Fuel costs push GRU bills higher

A photo illustration of a stack of electric bills and a calculator
Electricity bills continue to climb due to a number of factors.

As natural gas prices rise, Gainesville Regional Utilities (GRU) has raised its fuel adjustment charges to keep up, and customers noticed the impacts.  

A home using 1,000 kilowatts per hour (kWh) in October 2021 spent $30 on their fuel adjustment. In August, that number has increased to $80. 

The fuel adjustment cost passes through GRU from its natural gas suppliers, meaning GRU breaks even from the rate. With a tripling of natural gas in the last year, that pass-through rate for fuel has nearly tripled as well from $0.03 kWh to $0.08 kWh. 

“[Fuel adjustment] costs have truly skyrocketed in the last year, almost triple since last summer, and that’s across the globe but also affects our customers here locally as well,” GRU General Manager Tony Cunningham said in a phone interview. 

A graphic depicting the change in GRU bills in June for 1,000 kWh
Graphic by Camille Broadway GRU bills in June for 1,000 kWh

GRU uses natural gas for around 66% of its electricity production, but with high prices, Cunningham said the utility is running its biomass plant at full capacity because of the cheaper cost.  

According to the Florida Municipal Electric Association, GRU has the second highest bills for June 2022. Key West took the lead at $210 for 1,000 kWh with GRU at $170. Fort Meade and Green Cove Springs came in close behind with $168 and $164. 

GRU has a fuel levelization fund, used to offset steep increases in fuel prices. But the fund, supplied by surpluses from the fuel rate, isn’t designed to handle the type of volatility seen in the past 12 months, Cunningham said.  

GRU deployed the fund during the pandemic, drawing it below zero. The utility started to raise the fuel adjustment to keep up with natural gas and begin to level out the fund, but Cunningham said the price of natural gas never stabilized and forced GRU to continue hiking its fuel rate as well.  

The utility’s base electricity rate also increased from last year: up by $0.0052 for Tier 1 customers and up $0.0069 for Tier 2 customers. Tier 1 rates apply for customers who use 850 kWh per bill; Tier 2 rates apply for customers who use more than 850 kWh per bill. 

However, that increase would only raise bills from October 2021 to August 2022 by $4.42 and $6.90 respectively for a 850-kWh customer and a 1,000-kWh customer. GRU’s customer service charge also increased from $15 to $16 per bill. 

Another factor in higher bills, Cunningham said, has been an unusually hot summer. People use more electricity in August versus October as air conditioning units battle the elements.  

GRU also has suffered from a lack of workers to read the meters every month. That shortage forced the utility to lengthen some bill periods to 34 or 35 days, causing a higher monthly bill.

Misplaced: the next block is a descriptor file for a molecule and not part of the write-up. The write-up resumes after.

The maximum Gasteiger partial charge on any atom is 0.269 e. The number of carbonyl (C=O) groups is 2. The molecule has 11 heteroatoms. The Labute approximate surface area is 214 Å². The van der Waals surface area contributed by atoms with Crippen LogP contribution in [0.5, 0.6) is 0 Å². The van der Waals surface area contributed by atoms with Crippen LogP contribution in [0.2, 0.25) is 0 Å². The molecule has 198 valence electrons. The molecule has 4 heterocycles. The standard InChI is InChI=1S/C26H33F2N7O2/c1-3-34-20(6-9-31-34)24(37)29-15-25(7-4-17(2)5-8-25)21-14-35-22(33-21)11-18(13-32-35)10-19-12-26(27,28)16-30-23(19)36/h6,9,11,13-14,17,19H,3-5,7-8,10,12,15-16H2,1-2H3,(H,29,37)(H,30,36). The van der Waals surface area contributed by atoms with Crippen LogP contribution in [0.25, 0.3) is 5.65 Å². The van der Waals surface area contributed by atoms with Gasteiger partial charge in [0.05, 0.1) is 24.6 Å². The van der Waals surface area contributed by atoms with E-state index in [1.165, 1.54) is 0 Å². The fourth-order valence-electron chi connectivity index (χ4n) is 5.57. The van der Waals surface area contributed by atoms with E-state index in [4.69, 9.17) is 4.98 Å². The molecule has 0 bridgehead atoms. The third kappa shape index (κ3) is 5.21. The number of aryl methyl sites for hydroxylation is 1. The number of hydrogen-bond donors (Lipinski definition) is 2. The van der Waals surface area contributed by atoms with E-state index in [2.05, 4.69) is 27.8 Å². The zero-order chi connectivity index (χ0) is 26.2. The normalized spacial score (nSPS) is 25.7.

New infrastructure coming this fall would eliminate the need for GRU to physically check meters. The advanced metering infrastructure (AMI) sends the usage to both GRU and the customer and allows regular-length billing periods.  

During a town hall meeting earlier in August, Gainesville Commissioner Cynthia Chestnut mentioned finding a way relieve the burden by pulling from GRU’s rate stabilization fund, stocked at $34 million for the electricity portion. 

Cunningham said the two funds, fuel levelization and rate stabilization, serve two different purposes. The first is to offset natural gas volatility, and the second is to keep utilities running for thousands of customers in case of an emergency. 

“The rate stabilization fund is really this emergency fund,” Cunningham said. “If something bad happens, we have cash on hand to be able to continue to provide our service.” 

On social media, customers have pointed to bills topping $700. Even Chestnut told the audience at the town hall that her bill hit that mark.  

The utility announced in early August a couple measures designed to help. GRU decided to return utility deposits 12 months early for customers in good standing. Summer late fees have also been waived

GRU also has the Leep Plus program designed to upgrade energy efficiency in homes and apartments. Through the American Rescue Plan Act (ARPA), GRU will put $1.9 million toward the program during the next three years.  

Cunningham said the utility plans to assist 150 customers a year with those funds. Customers can apply to the program online, and eligibility includes the age of the home or apartment along with household income.  

But the most effective way to reduce bills, Cunningham said, is to reduce usage. He said GRU has tried to educate the community on ways to conserve water and electricity over the years. GRU’s customer average sits at 850 kWh, lower than the Florida average, and Cunningham traces some of that to the educational component.  

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